Please note that should you navigate away from your open game at any stage, and for any reason, it will continue to play out behind the scenes. Any bet(s) you have placed will stand and will be picked up by an auto-settlement feature. We reserve the right to take any of the games offline for maintenance from time to time.
What are Sporting Index's virtual games?
They are computerised games with a unique twist to Sporting Index in which you can spread bet in a wide variety of ways. Some games are based on sports, some on casino and others on differing high-low scenarios. You can play all our games for fun which is a great way to experience the thrills of spread betting without risking any real money.
What is the difference between a sports spread bet and a virtual game spread bet?
Not a great deal. In a normal sports spread bet we make a prediction on a future event, say, the number of runs scored in an over. The prediction is based on the combination of historic data, the context of what is happening in the game and ultimately the view of our traders on what is going to happen. For example, for the number of runs scored in an over we may predict, say, between 5.5 and 6 runs will be scored. A client can either bet higher (buy) than 6 or lower (sell) than 5.5 runs. If they went high at 6 runs at £1 per run they would win £1 for every run above 6 and lose £1 per run for every run less than 6. The future event then occurs (the over is completed) and we determine the market result (in this case the number of runs scored) and settle the bet by calculating the profit and loss.
A virtual game spread bet works in much the same way. We make a prediction on a future event. The client bets higher or lower. Instead of an actual live sporting event taking place, a random number generator is used to generate random numbers to determine the make-up. For example in our Cricket Roulette game there is a market on the number of runs scored in an over. Six random numbers are required to represent the number of runs scored for each ball in the over. Once a result is calculated the bet is settled by calculating the profit and loss.
If there is no trader involvement how is a prediction made?
By using mathematical probability analysis on the games rules we can calculate what we expect to happen on average in the long run. We then take a spread either side of this average. We may also simulate a large number of games to get an historical average.
How does the random number generator work?
It is an independent certified standard unit of software that is utilised in a number of applications across the gaming industry. A naturally occurring random phenomenon called 'Johnson noise' is used to cede and recede a software random number generating algorithm. The unit produces a random number every 0.5 seconds. When a game requires a random number it simply waits until the next one is generated and uses that.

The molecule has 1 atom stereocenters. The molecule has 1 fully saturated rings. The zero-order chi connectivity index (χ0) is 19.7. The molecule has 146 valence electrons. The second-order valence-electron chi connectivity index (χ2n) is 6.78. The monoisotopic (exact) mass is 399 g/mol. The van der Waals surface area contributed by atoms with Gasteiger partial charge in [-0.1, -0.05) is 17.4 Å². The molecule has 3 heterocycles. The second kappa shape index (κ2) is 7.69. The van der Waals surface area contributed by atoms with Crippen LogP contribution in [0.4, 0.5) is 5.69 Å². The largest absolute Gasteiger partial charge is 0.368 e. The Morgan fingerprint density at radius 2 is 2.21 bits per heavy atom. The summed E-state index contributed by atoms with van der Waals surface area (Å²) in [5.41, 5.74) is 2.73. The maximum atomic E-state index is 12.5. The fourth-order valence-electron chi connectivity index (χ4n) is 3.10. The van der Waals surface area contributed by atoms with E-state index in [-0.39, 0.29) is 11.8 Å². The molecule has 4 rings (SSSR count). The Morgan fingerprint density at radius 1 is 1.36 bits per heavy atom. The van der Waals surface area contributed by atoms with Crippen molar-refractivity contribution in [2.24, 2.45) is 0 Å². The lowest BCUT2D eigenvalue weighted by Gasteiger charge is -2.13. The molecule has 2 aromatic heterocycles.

The software produces numbers without knowing anything about the client, their bet history and what bet they are having. Many random numbers are generated that are never used in a game.
How do you know the numbers generated are genuinely random?
The unit has been used in a number of applications across the gaming industry and has been tested for randomness. Additionally Sporting Index has engaged The University of Hertfordshire Statistical Services and Consultancy Unit to review the output from our random number generator. They have also performed work for Camelot and the National Lottery. The work was performed by Dr Neil Spencer whose research interests include tests of randomness. He issued the following report: "Our responsibility is to confirm that the random number generator used by Sporting Index produces numbers such that every number has an equal chance of being selected at every stage. We have carried out extensive analysis on numbers obtained from the random number generator used by Sporting Index to determine the outcome of its games. The conclusion drawn from this analysis is that the numbers are entirely consistent with what a truly random process would be expected to produce."
The University of Hertfordshire Statistical Services and Consultancy Unit has been engaged by the Directors of Sporting Index Limited to independently review the output of the Random Number Generator used to determine the outcome of the games hosted on the websites www.sportingindex.com. Our responsibility is to confirm that the Random Number Generator used by Sporting Index Limited produces numbers such that every number has an equal chance of being selected at every stage. We have carried out extensive analysis on numbers obtained from the Random Number Generator used by Sporting Index Ltd to determine the outcome of its games. The conclusion drawn from this analysis is that the numbers are entirely consistent with what a truly random process would be expected to produce. Dr Neil Spencer University of Hertfordshire Statistical Services and Consultancy Unit www.herts.ac.uk/business/centres/sscu/